Anisette


Dance: Anisette c. 1997 Lise M. Dyckman
Tune: "Pernod Waltz" c. 1984 Johnny Cunningham, as published in Bill Matthiesenís Waltz Book II, played (AABB)4

         

Formation - Two-couple Sets, with one couple designated "first" (it matters little which one).

Chorus = B1B2 each time (rather brisk!)

          B1          Pass opposite by the R hand, pass partner by the L hand, pass opposite by the R shoulder (no hands), turn partner halfway with both hands; first couple lead through the other couple and cast back to place.

          B2          Pass opposite by the R hand, pass partner by the L hand, pass opposite by the R shoulder (no hands), turn partner halfway with both hands; second couple lead through the other couple and cast back to place.

I.          A1          With partner, lead forward a double to meet the opposite couple; with opposite lead away a double; facing opposite set and turn single (usual R) to end alongside opposite but facing partner. (so 3/4 turn single for one person, 1 1/4 for the other).

          A2          With opposite, lead forward a double to meet partner; with partner lead away a double; facing partner set and turn single (usual R) to end alongside partner, facing opposite. (so 3/4 turn single for one person, 1 1/4 for the other).

Chorus (B1 & B2)

II.          A1          Gypsy opposite person (R shoulder as usual); facing opposite set and turn single [wide] to end facing partner.

          A2          Gypsy partner (R shoulder as usual); facing partner set and turn single style [wide] to end facing opposite.

Chorus: B1 & B2

III.          A1          Side-by-side siding ["Pat Shaw" siding] R shoulder to opposite; facing opposite set and turn single [wide] to end facing partner.

          A2          Side-by-side siding ["Pat Shaw" siding] L shoulder to partner; facing partner set and turn single [wide] to end facing opposite.

Chorus: B1 & B2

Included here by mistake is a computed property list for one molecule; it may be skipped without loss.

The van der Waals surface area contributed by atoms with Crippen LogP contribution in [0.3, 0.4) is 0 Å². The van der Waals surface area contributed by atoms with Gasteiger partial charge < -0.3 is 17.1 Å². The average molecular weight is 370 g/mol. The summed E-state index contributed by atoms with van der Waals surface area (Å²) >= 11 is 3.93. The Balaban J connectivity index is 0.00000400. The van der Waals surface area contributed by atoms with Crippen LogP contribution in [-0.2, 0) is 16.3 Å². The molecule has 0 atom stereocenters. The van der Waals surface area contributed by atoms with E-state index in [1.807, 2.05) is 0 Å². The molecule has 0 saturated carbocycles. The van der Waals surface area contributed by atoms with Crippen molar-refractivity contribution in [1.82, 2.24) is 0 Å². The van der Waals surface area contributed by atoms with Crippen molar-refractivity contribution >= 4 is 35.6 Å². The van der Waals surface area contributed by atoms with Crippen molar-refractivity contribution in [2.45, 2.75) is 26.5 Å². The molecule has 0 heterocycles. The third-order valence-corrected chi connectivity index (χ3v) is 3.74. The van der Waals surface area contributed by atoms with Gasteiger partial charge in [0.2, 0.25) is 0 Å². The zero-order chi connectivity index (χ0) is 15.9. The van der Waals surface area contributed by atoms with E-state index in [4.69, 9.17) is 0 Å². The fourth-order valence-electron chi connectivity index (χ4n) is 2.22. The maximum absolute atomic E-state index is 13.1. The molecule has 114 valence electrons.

IV.           A1          With opposite, R arm in 18C. allemande style * [or in usual Playford style]; disengage, and facing opposite, set and turn single [wide] to end facing partner.

          A2          With partner, L arm in 18C. allemande style * [or in usual Playford style]; disengage, and facing partner, set and turn single [wide] to end facing opposite.

* 18 C. allemande arming is: aim the requisite shoulder at the person to allemand and place the back of the hand of that requisite arm next to the small of that personís back, waist height and linking arms. Place your other hand behind your back so as to take hands with this person behind your back, and revolve once around.

Chorus: B1 & B2

Notes:

The chorus figure is a much more brisk version of the changes in the B figure of "Fair and Softly". The thematic structure (narrative) for this dance is that you're getting progressively closer to your opposite: first an acknowledgement, then making extended eye contact in a gypsy figure, then coming side to side, and finally linking in a close hold. It would probably be kind to end the dance with another section I for farewell closure. It is tempting to play this tune as a jazzy waltz (especially as it was originally written in French cabaret musette style), but the dancers appreciate a more relaxed, American-style waltz tempo. Besides the obvious pun, the name is also a reference to Bay Area dancer Anise Feldmanís lively setting.

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